By Charlotte E. Thompson, M.D., author of Grandparenting a Child with Special Needs

Having a brother or sister with special needs can create life-long emotional problems for the siblings unless they receive a great deal of one-to-one attention and love. If the parents have to spend long periods of time in an intensive care nursery with a new baby or at doctors’ or therapy appointments with a child or teenager, grandparents can play a very important role.

If the grandparents live close by, they can help by driving brothers and sisters to school, games, lessons, or special event. These trips offer a good opportunity for grandchildren to bring up things that are bothering them. Sometimes saying something like, “How are things going with the new baby or brother or sister?” will open the flood gates. In the many sibling groups I have held, it has been amazing to hear some of the children’s complaints. The two most common were that they were getting little attention from their parents and their siblings were never asked to do anything, even when they could.

Many of the kids had a feeling of guilt about being healthy, when their brother or sister was not. If the siblings know a grandparent or grandparents are always ready with a hug, something good to eat, are available to listen, or just to provide a safe place where they can get one-to–one attention, this can make all the difference in the world. Many siblings of a child with a disability will either act out to get attention or be very, very good. A large majority of siblings go into the healthcare professions as adults, which many professionals believe to be a way of paying for their own good health.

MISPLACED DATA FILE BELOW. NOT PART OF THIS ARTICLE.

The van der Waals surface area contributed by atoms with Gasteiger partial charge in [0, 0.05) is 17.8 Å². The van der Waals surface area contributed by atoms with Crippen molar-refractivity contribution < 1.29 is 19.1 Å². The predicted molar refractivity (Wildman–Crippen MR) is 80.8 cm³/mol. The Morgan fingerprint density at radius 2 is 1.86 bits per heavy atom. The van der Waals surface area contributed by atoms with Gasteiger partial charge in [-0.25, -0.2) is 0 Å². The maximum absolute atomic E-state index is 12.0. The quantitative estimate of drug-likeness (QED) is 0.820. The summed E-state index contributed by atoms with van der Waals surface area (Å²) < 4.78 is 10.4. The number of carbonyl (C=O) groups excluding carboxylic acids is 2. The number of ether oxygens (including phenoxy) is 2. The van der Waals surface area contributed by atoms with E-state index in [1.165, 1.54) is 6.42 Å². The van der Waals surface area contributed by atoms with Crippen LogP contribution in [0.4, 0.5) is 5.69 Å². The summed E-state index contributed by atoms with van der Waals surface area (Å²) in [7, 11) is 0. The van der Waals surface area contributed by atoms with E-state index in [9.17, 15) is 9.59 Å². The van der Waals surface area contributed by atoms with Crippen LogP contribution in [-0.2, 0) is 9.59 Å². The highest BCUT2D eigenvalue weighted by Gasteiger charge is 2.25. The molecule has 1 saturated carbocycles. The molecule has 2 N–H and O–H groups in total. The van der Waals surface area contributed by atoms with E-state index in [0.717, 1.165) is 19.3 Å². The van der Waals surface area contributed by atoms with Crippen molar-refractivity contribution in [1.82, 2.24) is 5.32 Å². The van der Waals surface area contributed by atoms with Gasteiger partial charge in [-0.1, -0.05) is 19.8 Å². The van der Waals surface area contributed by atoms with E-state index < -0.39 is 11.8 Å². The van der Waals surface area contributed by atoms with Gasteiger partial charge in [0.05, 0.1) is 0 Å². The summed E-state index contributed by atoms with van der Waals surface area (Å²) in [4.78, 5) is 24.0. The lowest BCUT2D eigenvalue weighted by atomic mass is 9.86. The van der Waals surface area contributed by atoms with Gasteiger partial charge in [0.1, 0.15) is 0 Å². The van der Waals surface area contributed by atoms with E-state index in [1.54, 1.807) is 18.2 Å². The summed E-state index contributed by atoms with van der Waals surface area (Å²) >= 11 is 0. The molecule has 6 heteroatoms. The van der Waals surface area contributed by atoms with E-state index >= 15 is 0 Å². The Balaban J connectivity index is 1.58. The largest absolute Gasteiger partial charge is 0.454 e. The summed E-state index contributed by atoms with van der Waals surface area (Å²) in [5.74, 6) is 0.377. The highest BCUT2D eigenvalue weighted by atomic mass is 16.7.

There are children with special needs who make manipulation a fine art. Often when a problem or accident happens, a way is found to make it appear that the healthy sibling is the offender. This can be a hard burden for a brother or sister to bear, particularly if it happens repeatedly. If grandparents see this occurring, they may want to bring it up with the parents. This can be a very delicate subject and one that should be approached with a great deal of tact and in the proper setting. If the parents deny this is occurring, there is nothing grandparents can do unless they have full custody of the grandchildren. Then some family therapy or individual counseling might be in order.

A grandparent who lives at a distance can still make a difference with frequent telephone calls, cards, letters, and small gifts. If a trip to visit can be arranged that would be an even bigger treat. Taking one grandchild at a time on a trip can be a memorable experience for both the grandchild and the grandparents. Planning the trip together and giving an older child a budget for the trip can help the grandchild learn about money management. A trip doesn’t have to be expensive, because even a one or two day trip can be fun and not too tiring.

The greatest gifts grandparents can give to the brothers and sisters of a child with special needs is to let them know how much they are loved, spend time and have fun with them, and listen to their joys and sorrows.

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